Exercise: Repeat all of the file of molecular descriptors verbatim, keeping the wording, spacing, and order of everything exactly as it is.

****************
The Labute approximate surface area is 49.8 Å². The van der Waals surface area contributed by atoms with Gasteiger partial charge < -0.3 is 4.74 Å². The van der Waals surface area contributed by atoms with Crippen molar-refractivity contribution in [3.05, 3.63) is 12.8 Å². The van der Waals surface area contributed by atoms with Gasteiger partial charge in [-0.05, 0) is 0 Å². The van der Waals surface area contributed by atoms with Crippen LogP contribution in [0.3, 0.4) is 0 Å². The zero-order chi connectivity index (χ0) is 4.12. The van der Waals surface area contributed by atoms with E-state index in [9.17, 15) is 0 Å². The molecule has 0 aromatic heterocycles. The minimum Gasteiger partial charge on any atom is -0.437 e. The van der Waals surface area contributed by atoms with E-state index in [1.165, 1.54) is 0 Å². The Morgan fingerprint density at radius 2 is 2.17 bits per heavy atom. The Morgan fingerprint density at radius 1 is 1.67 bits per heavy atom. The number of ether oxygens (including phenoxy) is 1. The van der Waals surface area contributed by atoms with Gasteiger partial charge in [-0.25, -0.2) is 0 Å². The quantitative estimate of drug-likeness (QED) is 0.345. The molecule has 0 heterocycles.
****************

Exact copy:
The Labute approximate surface area is 49.8 Å². The van der Waals surface area contributed by atoms with Gasteiger partial charge < -0.3 is 4.74 Å². The van der Waals surface area contributed by atoms with Crippen molar-refractivity contribution in [3.05, 3.63) is 12.8 Å². The van der Waals surface area contributed by atoms with Gasteiger partial charge in [-0.05, 0) is 0 Å². The van der Waals surface area contributed by atoms with Crippen LogP contribution in [0.3, 0.4) is 0 Å². The zero-order chi connectivity index (χ0) is 4.12. The van der Waals surface area contributed by atoms with E-state index in [9.17, 15) is 0 Å². The molecule has 0 aromatic heterocycles. The minimum Gasteiger partial charge on any atom is -0.437 e. The van der Waals surface area contributed by atoms with E-state index in [1.165, 1.54) is 0 Å². The Morgan fingerprint density at radius 2 is 2.17 bits per heavy atom. The Morgan fingerprint density at radius 1 is 1.67 bits per heavy atom. The number of ether oxygens (including phenoxy) is 1. The van der Waals surface area contributed by atoms with Gasteiger partial charge in [-0.25, -0.2) is 0 Å². The quantitative estimate of drug-likeness (QED) is 0.345. The molecule has 0 heterocycles.